Lab DaisyWorld:
Implementation
This file covers:
 The simulator steps (the algorithm).
 The formulas for the calculation.
 The formulas restated in English.
Please note that you are not responsible for knowing or
understanding these formulas in depth. Just try to get a feel for
their circularity.
The Algorithm
 Repeat for each luminosity (min to max by step):
 If any daisy population < 1% area, reset to 1% (0.01).
 Repeat until daisy areas converge or for maximum convergence steps:
 Find planetary albedo.
 Find planetary temperature.
 Find temperature for each color patch (daisy/barren).
 Find birthrate for each color daisy.
 Reset daisy population areas.
 Paint daisies.
 Add a point to each plot trace.
Please note that since each step is dependent on the result (population
levels) of the preceding step, there is no
unique result at each luminosity step. The result depends on how you got
there. In particular, running luminosity backwards (decreasing) can crash
the entire planetary population. (Try DaisyWorld in 3 species, running
luminosity backwards from 2.0 to 0.6, step by 0.01, and compare to the forward
result.)
Formulas 

Planetary Albedo 

Planetary Temperature 

Local Temperature 

Birthrate 

Area Change 

Symbols 


Albedo
0
perfect light absorber
1
perfect light reflector

A
 Area, percent of planet surface
population measure for daisies 
subscript p
 Planetary 
subscript color, barren
 For daisy/barren color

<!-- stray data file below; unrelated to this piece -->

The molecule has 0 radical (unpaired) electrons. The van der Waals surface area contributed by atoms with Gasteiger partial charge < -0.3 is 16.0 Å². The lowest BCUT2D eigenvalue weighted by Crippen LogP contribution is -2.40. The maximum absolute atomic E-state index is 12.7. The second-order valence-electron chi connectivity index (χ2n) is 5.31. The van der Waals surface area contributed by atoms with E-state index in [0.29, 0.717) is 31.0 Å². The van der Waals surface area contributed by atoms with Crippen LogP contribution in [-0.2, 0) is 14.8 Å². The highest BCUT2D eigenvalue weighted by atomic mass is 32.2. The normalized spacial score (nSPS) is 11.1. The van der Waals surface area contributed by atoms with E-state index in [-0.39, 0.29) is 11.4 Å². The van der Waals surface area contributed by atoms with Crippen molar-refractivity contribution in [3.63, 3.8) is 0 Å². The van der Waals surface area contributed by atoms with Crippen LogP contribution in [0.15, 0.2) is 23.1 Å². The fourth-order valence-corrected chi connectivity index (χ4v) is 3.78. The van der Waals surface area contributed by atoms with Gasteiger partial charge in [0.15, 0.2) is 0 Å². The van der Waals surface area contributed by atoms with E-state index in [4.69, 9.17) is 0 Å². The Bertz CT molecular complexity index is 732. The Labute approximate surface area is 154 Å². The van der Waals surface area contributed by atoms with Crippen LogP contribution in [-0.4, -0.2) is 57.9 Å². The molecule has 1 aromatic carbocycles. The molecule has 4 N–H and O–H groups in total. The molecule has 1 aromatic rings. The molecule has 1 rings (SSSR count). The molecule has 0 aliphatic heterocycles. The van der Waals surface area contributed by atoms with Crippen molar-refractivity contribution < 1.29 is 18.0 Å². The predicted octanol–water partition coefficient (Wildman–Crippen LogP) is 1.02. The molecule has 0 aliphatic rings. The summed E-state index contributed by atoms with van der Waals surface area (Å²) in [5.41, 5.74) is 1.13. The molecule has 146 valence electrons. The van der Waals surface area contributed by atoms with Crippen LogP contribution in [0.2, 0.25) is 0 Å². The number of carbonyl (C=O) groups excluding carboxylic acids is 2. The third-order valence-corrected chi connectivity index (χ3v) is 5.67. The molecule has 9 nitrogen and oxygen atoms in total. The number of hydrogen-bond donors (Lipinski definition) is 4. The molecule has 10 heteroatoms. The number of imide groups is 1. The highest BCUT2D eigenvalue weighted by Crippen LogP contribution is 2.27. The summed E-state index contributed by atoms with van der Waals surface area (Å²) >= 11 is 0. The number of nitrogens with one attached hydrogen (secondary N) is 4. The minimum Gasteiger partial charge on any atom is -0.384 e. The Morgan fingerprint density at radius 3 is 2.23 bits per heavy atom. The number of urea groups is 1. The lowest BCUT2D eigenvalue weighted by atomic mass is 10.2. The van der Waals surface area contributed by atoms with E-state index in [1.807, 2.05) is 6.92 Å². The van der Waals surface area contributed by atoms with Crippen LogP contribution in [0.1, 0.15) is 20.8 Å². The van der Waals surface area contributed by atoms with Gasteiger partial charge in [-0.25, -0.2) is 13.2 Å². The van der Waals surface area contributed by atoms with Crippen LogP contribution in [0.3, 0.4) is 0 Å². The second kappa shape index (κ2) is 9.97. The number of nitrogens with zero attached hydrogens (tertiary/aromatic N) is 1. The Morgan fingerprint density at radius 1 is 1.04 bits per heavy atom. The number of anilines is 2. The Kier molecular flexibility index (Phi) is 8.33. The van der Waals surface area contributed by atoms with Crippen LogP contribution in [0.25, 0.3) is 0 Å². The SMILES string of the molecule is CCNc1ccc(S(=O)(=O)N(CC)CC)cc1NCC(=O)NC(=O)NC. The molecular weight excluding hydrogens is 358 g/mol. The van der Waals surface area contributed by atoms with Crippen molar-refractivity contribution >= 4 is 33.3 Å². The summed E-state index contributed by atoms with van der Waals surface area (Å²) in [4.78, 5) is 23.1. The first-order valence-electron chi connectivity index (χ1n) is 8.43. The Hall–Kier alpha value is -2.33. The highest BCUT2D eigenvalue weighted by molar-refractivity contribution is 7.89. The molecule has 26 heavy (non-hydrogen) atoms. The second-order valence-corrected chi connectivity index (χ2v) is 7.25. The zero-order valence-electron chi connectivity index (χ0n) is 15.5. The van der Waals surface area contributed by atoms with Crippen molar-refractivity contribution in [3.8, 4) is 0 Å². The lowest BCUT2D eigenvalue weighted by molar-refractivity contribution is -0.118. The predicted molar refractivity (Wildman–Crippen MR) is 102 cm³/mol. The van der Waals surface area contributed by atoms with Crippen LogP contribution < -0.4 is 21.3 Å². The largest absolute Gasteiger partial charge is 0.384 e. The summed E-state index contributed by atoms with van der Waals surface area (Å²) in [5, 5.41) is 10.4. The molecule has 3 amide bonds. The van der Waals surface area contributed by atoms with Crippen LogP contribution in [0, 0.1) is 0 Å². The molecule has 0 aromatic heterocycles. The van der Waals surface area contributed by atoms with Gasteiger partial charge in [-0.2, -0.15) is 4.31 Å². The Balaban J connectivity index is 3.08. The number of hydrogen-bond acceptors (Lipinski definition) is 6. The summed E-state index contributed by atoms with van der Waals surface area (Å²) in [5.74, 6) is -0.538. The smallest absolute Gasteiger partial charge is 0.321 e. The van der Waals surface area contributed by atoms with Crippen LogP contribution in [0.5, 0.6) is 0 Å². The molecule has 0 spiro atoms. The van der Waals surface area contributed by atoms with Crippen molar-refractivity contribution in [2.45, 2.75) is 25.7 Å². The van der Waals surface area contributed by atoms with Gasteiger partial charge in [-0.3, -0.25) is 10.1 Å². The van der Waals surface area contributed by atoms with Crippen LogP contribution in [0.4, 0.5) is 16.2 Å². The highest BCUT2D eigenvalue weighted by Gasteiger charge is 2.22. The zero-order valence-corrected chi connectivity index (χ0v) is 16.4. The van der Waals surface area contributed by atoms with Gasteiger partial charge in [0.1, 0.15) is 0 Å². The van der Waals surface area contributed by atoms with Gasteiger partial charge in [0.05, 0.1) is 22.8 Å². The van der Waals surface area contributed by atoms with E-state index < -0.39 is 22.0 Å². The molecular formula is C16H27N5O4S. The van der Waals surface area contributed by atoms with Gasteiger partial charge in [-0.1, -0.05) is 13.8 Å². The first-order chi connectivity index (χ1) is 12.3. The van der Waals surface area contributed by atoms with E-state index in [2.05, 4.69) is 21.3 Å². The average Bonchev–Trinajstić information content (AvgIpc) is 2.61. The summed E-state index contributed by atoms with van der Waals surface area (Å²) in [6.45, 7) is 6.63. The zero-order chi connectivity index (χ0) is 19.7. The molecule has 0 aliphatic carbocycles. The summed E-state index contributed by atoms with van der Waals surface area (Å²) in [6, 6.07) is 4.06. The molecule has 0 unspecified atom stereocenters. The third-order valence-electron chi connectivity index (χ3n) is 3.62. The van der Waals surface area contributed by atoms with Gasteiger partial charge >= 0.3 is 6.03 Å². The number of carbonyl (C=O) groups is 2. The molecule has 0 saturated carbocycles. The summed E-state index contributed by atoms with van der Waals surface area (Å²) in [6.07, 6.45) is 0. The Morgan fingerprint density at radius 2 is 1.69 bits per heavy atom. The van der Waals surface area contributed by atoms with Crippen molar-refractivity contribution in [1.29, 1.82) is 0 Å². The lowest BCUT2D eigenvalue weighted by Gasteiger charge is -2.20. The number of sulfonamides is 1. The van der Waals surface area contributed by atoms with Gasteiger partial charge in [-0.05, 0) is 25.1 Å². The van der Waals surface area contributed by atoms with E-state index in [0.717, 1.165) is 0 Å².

T 
Temperature, Kelvin 
L
 Luminosity multiplier
here, 0.6 2.0
(dimensionless) 
 DaisyWorld solar input at L = 1.0
Watts per square meter planet surface
energy flux density

 Earth solar input at L = 1.0

 StefanBoltzmann constant
fundamental constant of physics

R
 Temperature insulation, local to planet
0 perfect conduction
1 perfect insulation

 Birthrate

 Deathrate

In English....
 The planetary albedo is how shiny the planet is, how much incoming
light it reflects back out into space.
Planetary albedo is the
weighted average of the albedos of each color making up the surface area.
Multiplying each albedo with its percent surface area, and summing the
result, is
the weighted average.
 The planetary temperature is calculated using the StefanBoltzmann
Law. The physics is lucidly explained online in
Wong, Appendix A. Basically, the formula says that
the temperature depends
on the energy input multiplied by the percent that is not being
reflected back out into space.
 The local temperature is calculated similarly to the planetary
temperature. It varies from the
planetary temperature by an amount set by the local albedo's difference
from the planetary albedo, and the insulation factor. (Note:
Watson & Lovelock use a linear approximation for this, then an insulation
value of 0.2. Wong seems to use this formula, then an insulation value
of 0.12.)
 Each species of daisy's birthrate falls off by the local temperature's
deviation from the daisy's ideal temperature, squared. That's a
downward facing parabola
with a maximum birthrate of 1.0 at ideal temperature, falling off to
0 at min and max temperature. The birthrate is 0 below minimum and 0 above
maximum temperature.
From Wong.
 At each step, the area of each color daisy may grow or shrink. The
current area times the deathrate gives the death of daisies, or loss of area.
The current area, times the birthrate, times the barren area available
for colonization, gives the birth of daisies, or increase in area.
Ginger Booth, Oct. 27, 1997
ginger@gingerbooth.com